Today, we conclude our Beautifully Broken series.
The first week, Adam and Eve showed us God’s design for love, and why we need restoration. The second week, we explored God’s greatest gift to us – His ability to write a love story for each of us.
Last week, we saw the pain and restoration process God uses after we mess up through King David’s example.
As we conclude our Beautifully Broken series, we explore a parable of a broken family, an unruly child, the rejoicing of those who were lost and now found, and our part as a family member.
Family Is Complicated
I want you to pause for a moment, and think about your family. You may or may not have siblings and your parents may or may not still be alive; however, one thing is for certain, every day was probably not perfect.
As a parent, you might be trying to wrangle your small little ones and you wonder why they just won’t listen to you. You cry out for help, but everyone seems like they have earplugs in.
Once the kids get older, you think it will be easier, but easy seems an elusive dream. I wonder if that’s how the parent felt in our story today.
Our stories are all different, and the parable of the lost son invites us into a story that may look something like your story. God’s redemption and restoration is available to all, but not all will recognize or receive it.
Three Parables – Lost Sheep, Lost Coin, Lost Son
In Luke 15, Jesus told three parables to a group that had gathered around him including some Pharisees.
He started off with the parable of the lost sheep. He asked if they had a hundred sheep and one was lost, wouldn’t they go and search for the one? And when they found it, wouldn’t rejoice at it coming back to the flock?1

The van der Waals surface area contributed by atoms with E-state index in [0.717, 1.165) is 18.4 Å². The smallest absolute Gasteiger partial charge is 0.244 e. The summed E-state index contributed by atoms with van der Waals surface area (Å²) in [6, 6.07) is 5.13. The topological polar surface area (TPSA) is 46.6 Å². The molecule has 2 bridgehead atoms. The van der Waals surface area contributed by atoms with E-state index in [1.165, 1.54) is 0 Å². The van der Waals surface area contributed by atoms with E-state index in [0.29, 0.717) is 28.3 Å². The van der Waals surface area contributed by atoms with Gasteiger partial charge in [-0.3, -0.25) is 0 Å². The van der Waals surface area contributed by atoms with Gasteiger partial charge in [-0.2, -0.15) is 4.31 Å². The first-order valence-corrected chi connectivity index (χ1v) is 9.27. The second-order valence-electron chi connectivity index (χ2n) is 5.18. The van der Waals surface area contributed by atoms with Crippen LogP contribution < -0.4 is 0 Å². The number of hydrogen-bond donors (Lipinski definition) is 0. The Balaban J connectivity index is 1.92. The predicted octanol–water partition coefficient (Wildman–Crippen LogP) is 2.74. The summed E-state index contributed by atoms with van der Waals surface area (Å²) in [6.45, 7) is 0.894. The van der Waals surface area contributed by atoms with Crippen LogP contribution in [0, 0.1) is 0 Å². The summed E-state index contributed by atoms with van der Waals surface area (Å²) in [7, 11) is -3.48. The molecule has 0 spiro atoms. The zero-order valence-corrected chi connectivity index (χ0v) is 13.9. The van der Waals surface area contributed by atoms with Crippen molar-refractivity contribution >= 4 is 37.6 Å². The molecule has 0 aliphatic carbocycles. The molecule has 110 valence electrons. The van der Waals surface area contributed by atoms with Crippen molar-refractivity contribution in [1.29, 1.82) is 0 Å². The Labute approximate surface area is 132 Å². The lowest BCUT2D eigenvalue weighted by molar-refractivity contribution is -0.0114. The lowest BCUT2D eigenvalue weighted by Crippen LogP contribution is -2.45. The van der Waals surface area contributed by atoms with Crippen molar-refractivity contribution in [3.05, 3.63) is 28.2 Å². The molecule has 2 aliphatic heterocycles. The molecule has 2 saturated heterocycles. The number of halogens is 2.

The second parable was about a lost coin. A woman who had ten silver coins and had lost one. She searched high and low for the coin, and when she found it, she told everyone so they could rejoice with her.2
The third parable is where we will focus our time together today – the lost son.
All three parables talk about redemption, and the third focuses on redemption and restoration. Jesus kept drawing the people (including the Pharisees) and us towards redemption, but He cautioned that if we fail to recognize our need for redemption, we will spend eternity apart from Him.
Let’s look at the story of the lost son…
The Lost Son
The parable of the lost son often times goes by a different name – the parable of the prodigal son. You might have heard this parable in grade school or at church or even at mass to describe the unruly nature of children in the family.
However, this parable is about redemption and restoration of each one of us, and the part we play in a family.
Pastors love to point to this parable to during family sermons as an encouragement for parents whose children have gone off the deep end or drifted from the Lord.
As someone who has grown up in the church, I can tell you that I have heard most of those sermons, and let me caution or warn you that there is a plot twist in the story that might change your perspective on this parable.
I imagine that Jesus had the audience’s full attention as He began the third parable. He said,
“'A man had two sons. The younger son told his father, ‘I want my share of your estate now before you die.’ So his father agreed to divide his wealth between his sons.’” – Luke 15:12
During this time, it was unheard of for the younger son to ask for his inheritance before his father had died. In fact, it was usually seen as a sign of disrespect.
But the father granted the younger son’s request, and gave him his share of the inheritance early. The son went off and had a merry life – living it up with his friends, flaunting his wealth, partying in the local clubs, and all around making bad choices.3
After his spending spree had come to an end, a famine struck the land and suddenly the son was in bad shape, and needed help. So…he got a job feeding pigs. He was so hungry that he wanted to eat what the pigs were eating, but no one gave him anything to eat.4
This son was broken, and he had a moment of clarity that I think we can all relate to, he said,
“At home even the hired servants have food enough to spare, and here I am dying of hunger! I will go home to my father and say, ‘Father, I have sinned against both heaven and you, and I am no longer worthy of being called your son. Please take me on as a hired servant.’” – Luke 15:17-19